Public servants seek early review to restore pay
‘The financial emergency is long over, and our members played no small part in ensuring our economic recovery was secured’
Speaking ahead of the annual conference of the Association of Higher Civil and Public Servants on Friday, its general secretary Ciaran Rohan said it was 11 years since his members last had a pay increase. Photograph: Getty
Higher civil and public servants are to seek an early review of the current public service agreement and for the current schedule for restoring pay that was previously cut to be accelerated.
Speaking ahead of the annual conference of the Association of Higher Civil and Public Servants ( AHCPS) on Friday, its general secretary Ciaran Rohan said it was 11 years since his members last had a pay increase.
He said it would be 13 years by the time the final scheduled restoration payment of cuts made under financial emergency legislation ( Fempi) was processed, in 2021.
“Since the Fempi cuts were introduced, the cost of living has increased by 6 per cent and it continues to rise, and the cost of everyday essentials like housing, food and childcare is also increasing.”
“It is widely accepted and acknowledged that higher paid members of the civil and public service are earning less than they would be if they were in the private sector, and that gap is only widening. “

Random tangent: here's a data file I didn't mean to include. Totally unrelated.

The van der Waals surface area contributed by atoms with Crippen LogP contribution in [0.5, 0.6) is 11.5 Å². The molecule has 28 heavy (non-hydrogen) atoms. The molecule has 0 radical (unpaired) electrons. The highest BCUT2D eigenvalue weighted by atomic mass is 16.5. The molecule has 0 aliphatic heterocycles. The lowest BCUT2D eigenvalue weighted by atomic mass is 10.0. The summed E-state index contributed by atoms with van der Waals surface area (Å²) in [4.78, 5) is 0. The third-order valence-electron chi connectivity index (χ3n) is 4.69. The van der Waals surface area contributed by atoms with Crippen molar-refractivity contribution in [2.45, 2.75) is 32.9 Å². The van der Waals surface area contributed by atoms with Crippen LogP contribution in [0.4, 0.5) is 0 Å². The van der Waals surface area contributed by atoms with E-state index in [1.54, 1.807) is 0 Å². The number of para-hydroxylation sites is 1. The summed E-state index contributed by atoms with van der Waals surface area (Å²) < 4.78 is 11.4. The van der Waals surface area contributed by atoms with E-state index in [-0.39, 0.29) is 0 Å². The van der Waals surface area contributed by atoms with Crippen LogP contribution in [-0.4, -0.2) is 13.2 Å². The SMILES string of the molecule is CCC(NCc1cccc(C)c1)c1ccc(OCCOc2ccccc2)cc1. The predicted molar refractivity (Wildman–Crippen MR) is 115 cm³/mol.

He said a report the union commissioned in 2017 concluded that the salary of a principal officer would need to be increased by between 38 per cent (base pay) and 60 per cent (total pay) to match the equivalent in terms of the private sector.
“The financial emergency is long over, and our members played no small part in ensuring that our economic recovery was secured. Now we are simply looking for an even playing field for our members in terms of pay restoration, and improvements to our terms and conditions that will support members to progress in their careers, irrespective of their family circumstances.
“We are also still acutely aware of the retirement cliff that continues to face grades we represent. At least 39 per cent of principal officers and 33 per cent of assistant principal officers are aged 55 and over.
“In terms of planning, it needs to be recognised that a significant proportion of senior public servants will soon leave the workforce and that the terms and conditions need to be attractive enough to attract applicants, and flexible enough to facilitate progression,” he said.
The association, which represents more than 3,000 members at assistant principal officer and principal officer level in the civil and pubic sector, will also hear calls at its conference for the return of flexible working hours for grades that it represents.
The conference will also consider proposals that civil servants at the grades represented by the AHCPS should be entitled to engage in political activity. This is not currently allowed under the Civil Service Code of Conduct.